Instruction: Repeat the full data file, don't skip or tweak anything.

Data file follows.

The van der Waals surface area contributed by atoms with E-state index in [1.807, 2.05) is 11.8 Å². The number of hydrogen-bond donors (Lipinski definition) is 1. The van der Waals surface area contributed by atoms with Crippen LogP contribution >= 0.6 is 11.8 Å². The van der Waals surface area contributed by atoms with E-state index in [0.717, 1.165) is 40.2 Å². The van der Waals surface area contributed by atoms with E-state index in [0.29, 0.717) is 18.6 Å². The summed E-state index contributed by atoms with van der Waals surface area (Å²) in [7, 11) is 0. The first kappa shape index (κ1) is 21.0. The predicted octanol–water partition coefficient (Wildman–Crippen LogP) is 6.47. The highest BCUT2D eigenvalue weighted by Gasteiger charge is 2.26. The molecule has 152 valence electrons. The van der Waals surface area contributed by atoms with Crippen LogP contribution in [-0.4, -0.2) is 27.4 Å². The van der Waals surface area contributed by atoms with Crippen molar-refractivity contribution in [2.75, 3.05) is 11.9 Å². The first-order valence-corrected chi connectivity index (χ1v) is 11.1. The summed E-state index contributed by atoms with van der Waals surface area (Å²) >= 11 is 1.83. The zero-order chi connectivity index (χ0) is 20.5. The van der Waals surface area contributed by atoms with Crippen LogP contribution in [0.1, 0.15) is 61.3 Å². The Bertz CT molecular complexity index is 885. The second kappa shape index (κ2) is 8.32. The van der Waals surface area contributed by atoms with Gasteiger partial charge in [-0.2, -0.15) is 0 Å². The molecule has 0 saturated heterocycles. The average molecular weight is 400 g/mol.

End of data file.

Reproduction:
The van der Waals surface area contributed by atoms with E-state index in [1.807, 2.05) is 11.8 Å². The number of hydrogen-bond donors (Lipinski definition) is 1. The van der Waals surface area contributed by atoms with Crippen LogP contribution >= 0.6 is 11.8 Å². The van der Waals surface area contributed by atoms with E-state index in [0.717, 1.165) is 40.2 Å². The van der Waals surface area contributed by atoms with E-state index in [0.29, 0.717) is 18.6 Å². The summed E-state index contributed by atoms with van der Waals surface area (Å²) in [7, 11) is 0. The first kappa shape index (κ1) is 21.0. The predicted octanol–water partition coefficient (Wildman–Crippen LogP) is 6.47. The highest BCUT2D eigenvalue weighted by Gasteiger charge is 2.26. The molecule has 152 valence electrons. The van der Waals surface area contributed by atoms with Crippen LogP contribution in [-0.4, -0.2) is 27.4 Å². The van der Waals surface area contributed by atoms with Crippen molar-refractivity contribution in [2.75, 3.05) is 11.9 Å². The first-order valence-corrected chi connectivity index (χ1v) is 11.1. The summed E-state index contributed by atoms with van der Waals surface area (Å²) >= 11 is 1.83. The zero-order chi connectivity index (χ0) is 20.5. The van der Waals surface area contributed by atoms with Crippen LogP contribution in [0.1, 0.15) is 61.3 Å². The Bertz CT molecular complexity index is 885. The second kappa shape index (κ2) is 8.32. The van der Waals surface area contributed by atoms with Gasteiger partial charge in [-0.2, -0.15) is 0 Å². The molecule has 0 saturated heterocycles. The average molecular weight is 400 g/mol.